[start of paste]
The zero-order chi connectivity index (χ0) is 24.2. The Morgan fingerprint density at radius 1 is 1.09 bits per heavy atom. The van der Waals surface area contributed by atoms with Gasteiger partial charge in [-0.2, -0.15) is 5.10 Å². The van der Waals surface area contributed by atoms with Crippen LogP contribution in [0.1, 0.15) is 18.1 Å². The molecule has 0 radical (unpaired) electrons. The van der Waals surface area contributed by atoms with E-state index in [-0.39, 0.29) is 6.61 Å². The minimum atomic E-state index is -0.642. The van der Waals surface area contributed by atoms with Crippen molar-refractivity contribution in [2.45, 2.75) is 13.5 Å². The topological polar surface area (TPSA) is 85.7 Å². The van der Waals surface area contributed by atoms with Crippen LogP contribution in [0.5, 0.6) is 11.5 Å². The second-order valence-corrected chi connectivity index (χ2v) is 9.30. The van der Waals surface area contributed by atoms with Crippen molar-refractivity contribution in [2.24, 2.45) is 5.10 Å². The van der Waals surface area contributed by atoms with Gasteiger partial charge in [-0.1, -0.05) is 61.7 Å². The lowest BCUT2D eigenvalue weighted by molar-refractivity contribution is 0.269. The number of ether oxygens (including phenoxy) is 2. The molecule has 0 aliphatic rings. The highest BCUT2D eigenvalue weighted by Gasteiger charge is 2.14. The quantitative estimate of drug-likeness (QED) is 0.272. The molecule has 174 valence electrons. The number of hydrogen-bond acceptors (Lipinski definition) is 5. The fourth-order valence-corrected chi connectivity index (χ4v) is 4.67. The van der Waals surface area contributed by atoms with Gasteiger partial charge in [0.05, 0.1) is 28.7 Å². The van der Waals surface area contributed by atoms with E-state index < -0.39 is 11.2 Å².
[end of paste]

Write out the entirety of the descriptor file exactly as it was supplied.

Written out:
The zero-order chi connectivity index (χ0) is 24.2. The Morgan fingerprint density at radius 1 is 1.09 bits per heavy atom. The van der Waals surface area contributed by atoms with Gasteiger partial charge in [-0.2, -0.15) is 5.10 Å². The van der Waals surface area contributed by atoms with Crippen LogP contribution in [0.1, 0.15) is 18.1 Å². The molecule has 0 radical (unpaired) electrons. The van der Waals surface area contributed by atoms with E-state index in [-0.39, 0.29) is 6.61 Å². The minimum atomic E-state index is -0.642. The van der Waals surface area contributed by atoms with Crippen molar-refractivity contribution in [2.45, 2.75) is 13.5 Å². The topological polar surface area (TPSA) is 85.7 Å². The van der Waals surface area contributed by atoms with Crippen LogP contribution in [0.5, 0.6) is 11.5 Å². The second-order valence-corrected chi connectivity index (χ2v) is 9.30. The van der Waals surface area contributed by atoms with Crippen molar-refractivity contribution in [2.24, 2.45) is 5.10 Å². The van der Waals surface area contributed by atoms with Gasteiger partial charge in [-0.1, -0.05) is 61.7 Å². The lowest BCUT2D eigenvalue weighted by molar-refractivity contribution is 0.269. The number of ether oxygens (including phenoxy) is 2. The molecule has 0 aliphatic rings. The highest BCUT2D eigenvalue weighted by Gasteiger charge is 2.14. The quantitative estimate of drug-likeness (QED) is 0.272. The molecule has 174 valence electrons. The number of hydrogen-bond acceptors (Lipinski definition) is 5. The fourth-order valence-corrected chi connectivity index (χ4v) is 4.67. The van der Waals surface area contributed by atoms with Gasteiger partial charge in [0.05, 0.1) is 28.7 Å². The van der Waals surface area contributed by atoms with E-state index < -0.39 is 11.2 Å².